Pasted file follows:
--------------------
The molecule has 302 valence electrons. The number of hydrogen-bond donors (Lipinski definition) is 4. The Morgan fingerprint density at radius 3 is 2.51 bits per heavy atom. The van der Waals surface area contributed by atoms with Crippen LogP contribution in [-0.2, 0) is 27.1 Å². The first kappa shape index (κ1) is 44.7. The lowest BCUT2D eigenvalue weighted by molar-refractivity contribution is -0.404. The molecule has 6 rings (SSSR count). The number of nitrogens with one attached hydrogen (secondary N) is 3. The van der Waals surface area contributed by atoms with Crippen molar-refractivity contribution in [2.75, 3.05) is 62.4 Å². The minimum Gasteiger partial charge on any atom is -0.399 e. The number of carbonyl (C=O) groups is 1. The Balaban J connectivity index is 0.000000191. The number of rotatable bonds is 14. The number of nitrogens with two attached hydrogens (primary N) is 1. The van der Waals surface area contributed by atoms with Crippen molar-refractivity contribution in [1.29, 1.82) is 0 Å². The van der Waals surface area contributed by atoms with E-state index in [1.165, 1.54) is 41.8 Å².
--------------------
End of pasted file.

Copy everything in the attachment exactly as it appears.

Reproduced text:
The molecule has 302 valence electrons. The number of hydrogen-bond donors (Lipinski definition) is 4. The Morgan fingerprint density at radius 3 is 2.51 bits per heavy atom. The van der Waals surface area contributed by atoms with Crippen LogP contribution in [-0.2, 0) is 27.1 Å². The first kappa shape index (κ1) is 44.7. The lowest BCUT2D eigenvalue weighted by molar-refractivity contribution is -0.404. The molecule has 6 rings (SSSR count). The number of nitrogens with one attached hydrogen (secondary N) is 3. The van der Waals surface area contributed by atoms with Crippen molar-refractivity contribution in [2.75, 3.05) is 62.4 Å². The minimum Gasteiger partial charge on any atom is -0.399 e. The number of carbonyl (C=O) groups is 1. The Balaban J connectivity index is 0.000000191. The number of rotatable bonds is 14. The number of nitrogens with two attached hydrogens (primary N) is 1. The van der Waals surface area contributed by atoms with Crippen molar-refractivity contribution in [1.29, 1.82) is 0 Å². The van der Waals surface area contributed by atoms with E-state index in [1.165, 1.54) is 41.8 Å².